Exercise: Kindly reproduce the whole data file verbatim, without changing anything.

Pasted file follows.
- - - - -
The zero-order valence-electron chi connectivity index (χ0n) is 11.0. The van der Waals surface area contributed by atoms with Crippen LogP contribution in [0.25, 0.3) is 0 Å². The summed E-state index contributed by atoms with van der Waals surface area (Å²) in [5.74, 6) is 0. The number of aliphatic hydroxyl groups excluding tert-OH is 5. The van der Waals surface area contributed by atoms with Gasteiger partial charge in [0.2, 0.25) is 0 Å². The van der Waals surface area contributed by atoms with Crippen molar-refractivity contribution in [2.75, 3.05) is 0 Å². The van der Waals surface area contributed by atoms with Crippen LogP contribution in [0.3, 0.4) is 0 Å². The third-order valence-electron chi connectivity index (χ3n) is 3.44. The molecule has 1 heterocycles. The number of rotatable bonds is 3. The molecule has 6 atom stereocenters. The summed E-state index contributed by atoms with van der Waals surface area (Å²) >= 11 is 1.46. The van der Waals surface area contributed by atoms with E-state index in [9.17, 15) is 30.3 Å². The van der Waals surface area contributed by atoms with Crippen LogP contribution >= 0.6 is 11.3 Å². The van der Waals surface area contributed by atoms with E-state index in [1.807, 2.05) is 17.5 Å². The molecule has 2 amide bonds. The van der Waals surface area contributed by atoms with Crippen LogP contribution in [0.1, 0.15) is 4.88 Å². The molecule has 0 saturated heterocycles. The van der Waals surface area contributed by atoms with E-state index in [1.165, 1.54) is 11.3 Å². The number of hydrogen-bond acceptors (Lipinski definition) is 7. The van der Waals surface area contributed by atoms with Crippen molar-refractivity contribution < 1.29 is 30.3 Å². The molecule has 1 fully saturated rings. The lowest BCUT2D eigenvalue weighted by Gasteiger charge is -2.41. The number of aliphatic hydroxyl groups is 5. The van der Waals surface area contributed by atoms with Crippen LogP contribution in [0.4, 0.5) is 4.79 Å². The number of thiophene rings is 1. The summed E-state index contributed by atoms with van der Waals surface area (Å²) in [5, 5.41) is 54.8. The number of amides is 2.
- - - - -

The zero-order valence-electron chi connectivity index (χ0n) is 11.0. The van der Waals surface area contributed by atoms with Crippen LogP contribution in [0.25, 0.3) is 0 Å². The summed E-state index contributed by atoms with van der Waals surface area (Å²) in [5.74, 6) is 0. The number of aliphatic hydroxyl groups excluding tert-OH is 5. The van der Waals surface area contributed by atoms with Gasteiger partial charge in [0.2, 0.25) is 0 Å². The van der Waals surface area contributed by atoms with Crippen molar-refractivity contribution in [2.75, 3.05) is 0 Å². The van der Waals surface area contributed by atoms with Crippen LogP contribution in [0.3, 0.4) is 0 Å². The third-order valence-electron chi connectivity index (χ3n) is 3.44. The molecule has 1 heterocycles. The number of rotatable bonds is 3. The molecule has 6 atom stereocenters. The summed E-state index contributed by atoms with van der Waals surface area (Å²) >= 11 is 1.46. The van der Waals surface area contributed by atoms with E-state index in [9.17, 15) is 30.3 Å². The van der Waals surface area contributed by atoms with Crippen LogP contribution >= 0.6 is 11.3 Å². The van der Waals surface area contributed by atoms with E-state index in [1.807, 2.05) is 17.5 Å². The molecule has 2 amide bonds. The van der Waals surface area contributed by atoms with Crippen LogP contribution in [0.1, 0.15) is 4.88 Å². The molecule has 0 saturated heterocycles. The van der Waals surface area contributed by atoms with E-state index in [1.165, 1.54) is 11.3 Å². The number of hydrogen-bond acceptors (Lipinski definition) is 7. The van der Waals surface area contributed by atoms with Crippen molar-refractivity contribution < 1.29 is 30.3 Å². The molecule has 1 fully saturated rings. The lowest BCUT2D eigenvalue weighted by Gasteiger charge is -2.41. The number of aliphatic hydroxyl groups is 5. The van der Waals surface area contributed by atoms with Crippen LogP contribution in [0.4, 0.5) is 4.79 Å². The number of thiophene rings is 1. The summed E-state index contributed by atoms with van der Waals surface area (Å²) in [5, 5.41) is 54.8. The number of amides is 2.